So, here’s the deal: I’m NOT a surf pro. I mean, I’ve wiped out more times than I care to admit. But there’s something about the whole surf town vibe that’s just plain addictive, you’ll see.
I had heard so much about the beach towns in Mexico. So, they were the first places I’ve visited when I embarked on my first backpacking adventure as an eighteen-year-old solo American traveler.
Now don’t get me wrong, I wasn’t on the hunt for killer waves. I was after those good vibes, the community, the whole shebang that makes these places buzz.
I spent A LOT of time scouting out THE BEST beach towns in Mexico, and I have managed to narrow them down to this list of the greatest Mexican coastal towns and some of my experiences whilst there.
So, if you’re all about that soul-filling, beach-loving, barefoot, and free kind of travel, then this guide is like your golden ticket to Mexico’s surf towns and what to do apart from the waves…. 🙂
Why Travel to THESE Mexican Beach Towns?
When I first started solo traveling in Mexico, I went to some nice beach towns where the water was clear, the sand was white, and the waves were rolling.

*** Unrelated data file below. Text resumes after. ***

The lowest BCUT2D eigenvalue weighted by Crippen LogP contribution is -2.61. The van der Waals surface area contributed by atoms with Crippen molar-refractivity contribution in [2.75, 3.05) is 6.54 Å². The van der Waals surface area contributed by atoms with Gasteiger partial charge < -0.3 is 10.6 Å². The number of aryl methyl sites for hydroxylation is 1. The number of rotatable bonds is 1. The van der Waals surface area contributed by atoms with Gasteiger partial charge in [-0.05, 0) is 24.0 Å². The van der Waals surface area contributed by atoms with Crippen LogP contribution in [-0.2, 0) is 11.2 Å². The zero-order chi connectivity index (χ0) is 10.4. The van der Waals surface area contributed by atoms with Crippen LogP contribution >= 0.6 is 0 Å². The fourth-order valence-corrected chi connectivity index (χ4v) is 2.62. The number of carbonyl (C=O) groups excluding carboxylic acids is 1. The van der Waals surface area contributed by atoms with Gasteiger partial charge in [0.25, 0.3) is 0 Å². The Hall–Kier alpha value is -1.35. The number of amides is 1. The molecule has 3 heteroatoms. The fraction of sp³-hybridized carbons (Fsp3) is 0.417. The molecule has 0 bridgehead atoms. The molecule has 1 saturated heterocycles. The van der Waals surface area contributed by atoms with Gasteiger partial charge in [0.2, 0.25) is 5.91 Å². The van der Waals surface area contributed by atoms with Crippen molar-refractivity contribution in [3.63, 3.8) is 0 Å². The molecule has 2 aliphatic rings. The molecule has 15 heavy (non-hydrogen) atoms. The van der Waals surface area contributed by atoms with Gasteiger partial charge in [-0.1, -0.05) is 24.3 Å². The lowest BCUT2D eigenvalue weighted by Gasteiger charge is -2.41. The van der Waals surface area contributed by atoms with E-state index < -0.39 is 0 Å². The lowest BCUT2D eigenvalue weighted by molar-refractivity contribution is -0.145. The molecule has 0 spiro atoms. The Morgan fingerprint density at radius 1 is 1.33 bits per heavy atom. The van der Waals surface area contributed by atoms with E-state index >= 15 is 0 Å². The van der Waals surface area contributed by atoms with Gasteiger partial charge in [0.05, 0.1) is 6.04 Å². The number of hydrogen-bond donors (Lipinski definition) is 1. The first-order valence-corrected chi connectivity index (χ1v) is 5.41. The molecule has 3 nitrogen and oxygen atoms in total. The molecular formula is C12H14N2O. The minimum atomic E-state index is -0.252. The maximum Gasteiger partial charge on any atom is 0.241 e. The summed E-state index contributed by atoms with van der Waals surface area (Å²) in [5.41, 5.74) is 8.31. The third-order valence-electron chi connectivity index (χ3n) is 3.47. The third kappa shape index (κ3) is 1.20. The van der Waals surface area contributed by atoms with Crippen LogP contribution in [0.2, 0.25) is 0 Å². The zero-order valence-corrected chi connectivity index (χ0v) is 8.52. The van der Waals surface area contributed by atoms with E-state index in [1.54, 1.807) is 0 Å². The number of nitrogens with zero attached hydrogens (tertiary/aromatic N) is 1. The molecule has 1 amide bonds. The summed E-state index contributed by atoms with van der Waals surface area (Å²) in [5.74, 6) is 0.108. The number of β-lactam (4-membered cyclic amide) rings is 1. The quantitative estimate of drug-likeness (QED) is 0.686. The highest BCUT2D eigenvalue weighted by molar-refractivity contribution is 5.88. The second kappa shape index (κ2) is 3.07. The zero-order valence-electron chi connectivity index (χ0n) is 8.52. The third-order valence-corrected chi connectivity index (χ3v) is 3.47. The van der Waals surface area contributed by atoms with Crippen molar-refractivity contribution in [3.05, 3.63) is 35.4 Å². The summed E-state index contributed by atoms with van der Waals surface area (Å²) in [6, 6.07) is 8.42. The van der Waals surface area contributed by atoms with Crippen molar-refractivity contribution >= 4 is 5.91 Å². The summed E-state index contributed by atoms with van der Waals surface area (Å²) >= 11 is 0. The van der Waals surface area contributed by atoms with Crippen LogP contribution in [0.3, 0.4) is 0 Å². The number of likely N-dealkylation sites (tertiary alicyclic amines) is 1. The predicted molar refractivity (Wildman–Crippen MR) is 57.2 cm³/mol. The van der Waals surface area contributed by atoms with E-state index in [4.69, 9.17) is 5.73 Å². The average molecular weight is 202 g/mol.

But you know what? Something wasn’t quite right. I found myself surrounded by families, grandparents, or spring breakers and as a young backpacker, I just didn’t fit in. I knew I was on the hunt for a specific vibe, but couldn’t place my finger on it.
Then one day, while I was strolling barefoot through a bustling market in Guadalajara’s city center, this laid-back backpacker guy in his twenties, rocking a colorful shirt and a big ol’ grin, came up to me. He chuckled and pointed at my feet, saying, “What are you doing barefoot here…? You belong in Sayulita.”
And just like that, with a metaphorical puff of smoke, he was gone… I took this serendipitous meeting as a sign, and the next day there I was, on a bus to Sayulita; a truly special place that would change my life forever. I had finally found where I belonged, and I was hooked. Let me tell you all about it…